A hospital is a health care institution providing patient treatment by specialized staff and equipment. Hospitals are usually funded by the public sector, by health organizations (for profit or nonprofit), health insurance companies, or charities, including direct charitable donations. Historically, hospitals were often founded and funded by religious orders or charitable individuals and leaders. Today, hospitals are largely staffed by professional physicians, surgeons, and nurses, whereas in the past, this work was usually performed by the founding religious orders or by volunteers. However, there are various Catholic religious orders, such as the Alexians and the Bon Secours Sisters, which still focus on hospital ministry today. There are over 17,000 hospitals in the world.[1][dubious – discuss] In accord with the original meaning of the word, hospitals were originally "places of hospitality", and this meaning is still preserved in the names of some institutions such as the Royal Hospital Chelsea, established in 1681 as a retirement and nursing home for veteran soldiers. During the Middle Ages hospitals served different functions to modern institutions, being almshouses for the poor, hostels for pilgrims, or hospital schools. The word hospital comes from the Latin hospes, signifying a stranger or foreigner, hence a guest. Another noun derived from this, hospitium came to signify hospitality, that is the relation between guest and shelterer, hospitality, friendliness, hospitable reception. By metonymy the Latin word then came to mean a guest-chamber, guest's lodging, an inn.[2] Hospes is thus the root for the English words host (where the p was dropped for convenience of pronunciation) hospitality, hospice, hostel and hotel. The latter modern word derives from Latin via the ancient French romance word hostel, which developed a silent s, which letter was eventually removed from the word, the loss of which is signified by a circumflex in the modern French word hotel. The German word 'Spital' shares similar roots. Grammar of the word differs slightly depending on the dialect. In the U.S., hospital usually requires an article; in Britain and elsewhere, the word n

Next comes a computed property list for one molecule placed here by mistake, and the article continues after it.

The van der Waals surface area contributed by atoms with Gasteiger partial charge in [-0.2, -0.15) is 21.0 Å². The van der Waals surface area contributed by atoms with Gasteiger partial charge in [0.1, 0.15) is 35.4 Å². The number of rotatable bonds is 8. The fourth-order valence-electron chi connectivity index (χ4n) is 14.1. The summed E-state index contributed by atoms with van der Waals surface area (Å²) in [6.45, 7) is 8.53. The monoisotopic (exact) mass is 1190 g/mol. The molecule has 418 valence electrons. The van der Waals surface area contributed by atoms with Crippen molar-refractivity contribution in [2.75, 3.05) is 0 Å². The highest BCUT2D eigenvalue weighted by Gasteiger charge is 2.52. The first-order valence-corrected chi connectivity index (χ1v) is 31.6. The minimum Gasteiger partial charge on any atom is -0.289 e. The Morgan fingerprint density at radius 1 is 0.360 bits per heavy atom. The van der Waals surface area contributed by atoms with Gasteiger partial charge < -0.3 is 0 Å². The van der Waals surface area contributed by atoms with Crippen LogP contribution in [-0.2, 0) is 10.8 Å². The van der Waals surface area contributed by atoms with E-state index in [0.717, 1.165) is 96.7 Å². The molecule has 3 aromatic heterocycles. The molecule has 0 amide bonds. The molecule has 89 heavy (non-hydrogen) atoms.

rmally is used without an article when it is the object of a preposition and when referring to a patient ("in/to the hospital" vs. "in/to hospital"); in Canada, both uses are found.[citation needed] [edit] Types Lehigh Valley Hospital in Allentown, Pennsylvania Some patients go to a hospital just for diagnosis, treatment, or therapy and then leave ('outpatients') without staying overnight; while others are 'admitted' and stay overnight or for several days or weeks or months ('inpatients'). Hospitals usually are distinguished from other types of medical facilities by their ability to admit and care for inpatients whilst the others often are described as clinics. [edit]General The best-known type of hospital is the general hospital, which is set up to deal with many kinds of disease and injury, and normally has an emergency department to deal with immediate and urgent threats to health. Larger cities may have several hospitals of varying sizes and facilities. Some hospitals, especially in the United States, have their own ambulance service. [edit]District A district hospital typically is the major health care facility in its region, with large numbers of beds for intensive care and long-term care; [edit]Specialized McMaster University Medical Centre, a teaching hospital in Canada Types of specialized hospitals include trauma centers, rehabilitation hospitals, children's hospitals, seniors' (geriatric) hospitals, and hospitals for dealing with specific medical needs such as psychiatric problems (see psychiatric hospital), certain disease categories such as cardiac, oncology, or orthopedic problems, and so forth. A hospital may be a single building or a number of buildings on a campus. Many hospitals with pre-twentieth-century origins began as one building and evolved into campuses. Some hospitals are affiliated with universities for medical research and the training of medical personnel such as physicians and nurses, often called teaching hospitals. Worldwide, most hospitals are run on a nonprofit basis by governments or charities. There are however a few exceptions, e.g. China, where government funding only constitutes 10% of income of hospitals.